For more than twenty years I’ve been working with clients on “How To Deal With Difficult People.”
It sounds kind of grim but it’s really satisfying. Why?
Because everyone has someone who “bugs” them. When they think long and hard about it, what bothers people most is actually something they really don’t like about themselves. There are lots of ways to have fun with this and learn new behaviors at the same time without navel-gazing.
What I like best about the approach we’ve developed is that it isn’t about coping with jerks. Why settle for coping? Coping doesn’t change anything.
Good. Here are five good diagnostic questions I hope will help:
1. What really drives your blood pressure north?
Identify the triggers are that push your buttons by thinking about past experiences in which your “favorite” person finally got to you.
What did they do? That’s different than why it bothered you. Simply identify their actual behavior. Was it the way they approached you? Looked at you? How did they look at you? Maybe it was a certain voice quality or tone of voice?
2. How did you react?
Do you immediately blame them for how you feel? Do you act distracted or quickly find a distraction? Disavow what’s really going on? When they do their “special” thing, what do you do in response?
3. What do you want from yourself?
What’s the very best you can bring to the situation? Regardless of what they did, what would you do to be delighted with yourself after the interaction?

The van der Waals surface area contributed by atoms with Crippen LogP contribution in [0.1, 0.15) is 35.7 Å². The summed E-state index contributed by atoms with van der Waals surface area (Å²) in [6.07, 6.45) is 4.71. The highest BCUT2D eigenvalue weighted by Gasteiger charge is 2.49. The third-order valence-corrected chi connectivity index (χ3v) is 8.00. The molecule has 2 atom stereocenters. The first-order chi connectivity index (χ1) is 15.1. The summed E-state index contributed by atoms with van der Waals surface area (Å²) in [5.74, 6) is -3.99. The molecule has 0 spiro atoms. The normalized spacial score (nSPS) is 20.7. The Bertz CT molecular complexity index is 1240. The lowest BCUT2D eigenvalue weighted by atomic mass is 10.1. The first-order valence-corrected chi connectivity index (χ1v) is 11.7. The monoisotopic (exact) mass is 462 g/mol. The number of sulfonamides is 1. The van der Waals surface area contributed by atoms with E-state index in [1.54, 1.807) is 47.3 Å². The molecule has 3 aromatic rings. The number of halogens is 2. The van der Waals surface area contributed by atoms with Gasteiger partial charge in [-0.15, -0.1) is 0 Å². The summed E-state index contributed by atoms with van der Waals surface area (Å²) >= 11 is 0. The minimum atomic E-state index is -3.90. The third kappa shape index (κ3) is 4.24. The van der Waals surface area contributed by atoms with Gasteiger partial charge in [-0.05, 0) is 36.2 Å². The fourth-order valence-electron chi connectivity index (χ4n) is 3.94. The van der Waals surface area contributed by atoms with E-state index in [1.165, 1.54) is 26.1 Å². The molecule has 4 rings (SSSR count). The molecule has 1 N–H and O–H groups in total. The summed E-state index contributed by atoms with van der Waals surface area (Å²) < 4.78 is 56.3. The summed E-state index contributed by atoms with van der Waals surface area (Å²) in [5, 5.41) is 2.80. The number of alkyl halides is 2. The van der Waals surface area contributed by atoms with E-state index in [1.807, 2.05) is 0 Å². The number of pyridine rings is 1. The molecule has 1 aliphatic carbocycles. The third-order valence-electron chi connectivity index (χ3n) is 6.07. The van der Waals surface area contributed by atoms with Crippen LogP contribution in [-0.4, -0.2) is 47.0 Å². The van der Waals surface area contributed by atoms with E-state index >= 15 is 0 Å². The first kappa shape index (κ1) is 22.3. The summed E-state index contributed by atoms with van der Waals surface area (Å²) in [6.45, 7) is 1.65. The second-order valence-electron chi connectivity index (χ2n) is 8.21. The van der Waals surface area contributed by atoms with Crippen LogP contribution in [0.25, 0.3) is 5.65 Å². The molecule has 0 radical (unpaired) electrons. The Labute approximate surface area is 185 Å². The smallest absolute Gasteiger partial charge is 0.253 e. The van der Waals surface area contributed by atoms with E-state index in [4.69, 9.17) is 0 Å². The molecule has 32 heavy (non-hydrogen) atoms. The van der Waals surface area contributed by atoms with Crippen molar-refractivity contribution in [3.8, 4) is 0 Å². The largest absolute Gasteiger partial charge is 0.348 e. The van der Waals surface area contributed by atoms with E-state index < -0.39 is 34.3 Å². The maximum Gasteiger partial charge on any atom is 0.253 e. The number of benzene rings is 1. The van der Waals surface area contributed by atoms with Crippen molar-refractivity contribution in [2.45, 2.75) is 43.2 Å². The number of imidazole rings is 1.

4. What do you really want from them?
Yeah, I know: “Stop that stuff!”
Not going to happen. So,think about this relationship the way the Cheerios people do on their nutrition label. “What is the MDR (minimum daily requirement) of behavior you can hope for and accept? Then start expecting nothing more. (it’s quite free-ing, really).
5. Has someone else learned a way to deal with this person?
How do they do it? Who might know how to do it? Describe your situation in a way that combines “behavior-then-how-I-feel.” No need to dump on the offender; besides, it makes you less attractive and less of a good candidate for help.
When you’ve reached a point where you have an approach, use it. We train our muscle memories to play tennis, golf, and other sports in ways that become unconscious. You can train your nervous system in the same way.
If you do just one thing differently you may change the entire pattern.
Remember: Success in life isn’t what happens to us; it’s how we respond to what happens to us.
And you are in charge of your responses.